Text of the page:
>
        >
      • cmcgarr1957
        good point, I think if the cd cover is printed this way all ganged up then you need to spec Pantone Process inks for each plate. This magazine was done using
        Message 3 of 10 , Jul 17, 2003
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          good point, I think if the cd cover is printed this way all ganged up then you need to
          spec Pantone Process inks for each plate.

          This magazine was done using dozens of wood cut prints and fonts, they were
          printed letterpress in black, scaned in and colored in Quark.

          http://www.mcgarrcreative.com/print_rghne.html

          casey

          --- In PPLetterpress@yahoogroups.com, InkPotJim@a... wrote:
          > Up for discussion, and possibly slightly off topic:
          >
          > I've referred several times with fellow designers to what I call "the fetish
          > of the edition". I'm afflicted. Most of us are around here.
          >
          > Many of us enjoy letterpress printing as a more direct and satisfying means
          > to create our art than commercial methods, the zen-like mindset of the
          > letterpress printer as a soothing respite from the world, and the permanence of a
          > print in a world of transient and non-indelible images.
          >
          > But what about MULTIPLICITY intrigues us so much? Why make 10 or 20 prints
          > when 1 or 2 might be all we need?
          >
          > Beyond the obvious "some for my family" and "if I get famous", what's really
          > at the heart of this basic desire to reproduce?
          >
          > Fire away!
          >
          > Jim Harrison
          > DECA Design
          > Gainesville, FL
          >
          >
          > [Non-text portions of this message have been removed]
        • Gerald Lange
          ... satisfying means ... Jim That may have been part of the aura of letterpress printing right from the get go. This is my favorite passage from Moxon s
          Message 4 of 10 , Jul 17, 2003
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            > Many of us enjoy letterpress printing as a more direct and
            satisfying means
            > to create our art than commercial methods, the zen-like mindset of the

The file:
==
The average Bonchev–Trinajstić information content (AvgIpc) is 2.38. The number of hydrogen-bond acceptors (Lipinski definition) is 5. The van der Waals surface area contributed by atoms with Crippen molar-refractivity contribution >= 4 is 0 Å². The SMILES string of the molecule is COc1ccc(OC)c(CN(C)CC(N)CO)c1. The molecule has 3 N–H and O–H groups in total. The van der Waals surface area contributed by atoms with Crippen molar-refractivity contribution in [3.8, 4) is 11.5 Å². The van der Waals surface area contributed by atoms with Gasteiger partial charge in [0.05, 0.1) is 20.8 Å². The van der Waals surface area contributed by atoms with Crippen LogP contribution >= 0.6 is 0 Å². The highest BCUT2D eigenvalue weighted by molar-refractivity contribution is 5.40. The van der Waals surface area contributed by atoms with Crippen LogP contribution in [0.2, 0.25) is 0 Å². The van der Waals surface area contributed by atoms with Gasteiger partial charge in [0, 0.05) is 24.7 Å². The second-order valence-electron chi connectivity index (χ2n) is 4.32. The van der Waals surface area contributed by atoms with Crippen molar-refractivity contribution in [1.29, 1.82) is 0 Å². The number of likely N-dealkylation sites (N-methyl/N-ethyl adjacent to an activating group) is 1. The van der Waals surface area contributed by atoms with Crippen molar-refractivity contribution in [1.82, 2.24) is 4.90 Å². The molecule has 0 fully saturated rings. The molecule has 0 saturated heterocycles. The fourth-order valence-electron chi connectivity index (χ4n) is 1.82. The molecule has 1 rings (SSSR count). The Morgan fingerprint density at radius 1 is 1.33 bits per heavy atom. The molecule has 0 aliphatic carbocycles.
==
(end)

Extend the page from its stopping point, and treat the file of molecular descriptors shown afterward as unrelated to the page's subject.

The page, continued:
> letterpress printer as a soothing respite from the world...
            >
            > Jim Harrison
            > DECA Design
            > Gainesville, FL


            Jim

            That may have been part of the aura of letterpress printing right from
            the get go. This is my favorite passage from Moxon's Mechanick
            Exercises on the Whole Art of Printing, 1683-4 (his description of the
            somatic anaphora of presswork):

            He keeps a constant and methodical posture and gesture in every action
            of Pulling and Beating, which in a train of Work becomes habitual to
            him, and eases his Body, by not running into unnecessary diversions of
            Postures or Gestures in his Labour, and it eases his mind from much of
            its care, for the same causes have constantly the same effects. And a
            Pull of the same strength upon the same Form, with the same Beating,
            and with the same Blankets, &c. will give the same Colour and impression.

            Gerald
          • CaveworksPress@aol.com
            Aside from the physical action of printing being enjoyable (Vandy here), I just like the idea of being able to share my passions with more people. The
            Message 5 of 10 , Jul 17, 2003
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              Aside from the physical action of printing being enjoyable (Vandy
              here), I just like the idea of being able to share my passions with more people.